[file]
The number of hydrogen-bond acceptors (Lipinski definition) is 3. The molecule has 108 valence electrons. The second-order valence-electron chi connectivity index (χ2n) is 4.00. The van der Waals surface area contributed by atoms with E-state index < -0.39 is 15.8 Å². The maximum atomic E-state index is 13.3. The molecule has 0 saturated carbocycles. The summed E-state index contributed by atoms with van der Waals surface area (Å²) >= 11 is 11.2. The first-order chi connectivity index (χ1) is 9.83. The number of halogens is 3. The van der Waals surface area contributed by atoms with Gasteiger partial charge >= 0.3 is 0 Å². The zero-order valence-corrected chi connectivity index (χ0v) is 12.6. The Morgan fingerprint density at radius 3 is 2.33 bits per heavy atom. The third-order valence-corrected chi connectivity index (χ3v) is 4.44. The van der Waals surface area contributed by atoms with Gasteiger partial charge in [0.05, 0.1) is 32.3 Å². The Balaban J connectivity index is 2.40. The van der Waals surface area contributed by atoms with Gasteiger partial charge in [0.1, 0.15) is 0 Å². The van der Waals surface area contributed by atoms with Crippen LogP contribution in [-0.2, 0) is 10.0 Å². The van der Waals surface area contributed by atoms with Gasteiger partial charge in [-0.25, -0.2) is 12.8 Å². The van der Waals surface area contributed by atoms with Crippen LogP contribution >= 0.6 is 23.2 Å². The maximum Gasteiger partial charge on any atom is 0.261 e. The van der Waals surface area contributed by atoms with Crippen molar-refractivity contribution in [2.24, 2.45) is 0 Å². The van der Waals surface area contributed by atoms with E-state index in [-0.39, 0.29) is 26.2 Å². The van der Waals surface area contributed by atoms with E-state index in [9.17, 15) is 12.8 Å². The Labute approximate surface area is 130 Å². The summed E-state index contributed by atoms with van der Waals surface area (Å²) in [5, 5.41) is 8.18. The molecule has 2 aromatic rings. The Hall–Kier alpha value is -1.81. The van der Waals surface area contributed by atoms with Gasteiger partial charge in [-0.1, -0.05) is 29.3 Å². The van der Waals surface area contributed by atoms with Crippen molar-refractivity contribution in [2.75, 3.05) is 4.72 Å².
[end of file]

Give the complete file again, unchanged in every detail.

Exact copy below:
The number of hydrogen-bond acceptors (Lipinski definition) is 3. The molecule has 108 valence electrons. The second-order valence-electron chi connectivity index (χ2n) is 4.00. The van der Waals surface area contributed by atoms with E-state index < -0.39 is 15.8 Å². The maximum atomic E-state index is 13.3. The molecule has 0 saturated carbocycles. The summed E-state index contributed by atoms with van der Waals surface area (Å²) >= 11 is 11.2. The first-order chi connectivity index (χ1) is 9.83. The number of halogens is 3. The van der Waals surface area contributed by atoms with Gasteiger partial charge >= 0.3 is 0 Å². The zero-order valence-corrected chi connectivity index (χ0v) is 12.6. The Morgan fingerprint density at radius 3 is 2.33 bits per heavy atom. The third-order valence-corrected chi connectivity index (χ3v) is 4.44. The van der Waals surface area contributed by atoms with Gasteiger partial charge in [0.05, 0.1) is 32.3 Å². The Balaban J connectivity index is 2.40. The van der Waals surface area contributed by atoms with Gasteiger partial charge in [0.1, 0.15) is 0 Å². The van der Waals surface area contributed by atoms with Crippen LogP contribution in [-0.2, 0) is 10.0 Å². The van der Waals surface area contributed by atoms with Gasteiger partial charge in [-0.25, -0.2) is 12.8 Å². The van der Waals surface area contributed by atoms with Crippen LogP contribution >= 0.6 is 23.2 Å². The maximum Gasteiger partial charge on any atom is 0.261 e. The van der Waals surface area contributed by atoms with Crippen molar-refractivity contribution in [2.24, 2.45) is 0 Å². The van der Waals surface area contributed by atoms with E-state index in [-0.39, 0.29) is 26.2 Å². The van der Waals surface area contributed by atoms with E-state index in [9.17, 15) is 12.8 Å². The Labute approximate surface area is 130 Å². The summed E-state index contributed by atoms with van der Waals surface area (Å²) in [5, 5.41) is 8.18. The molecule has 2 aromatic rings. The Hall–Kier alpha value is -1.81. The van der Waals surface area contributed by atoms with Gasteiger partial charge in [-0.1, -0.05) is 29.3 Å². The van der Waals surface area contributed by atoms with Crippen molar-refractivity contribution in [2.75, 3.05) is 4.72 Å².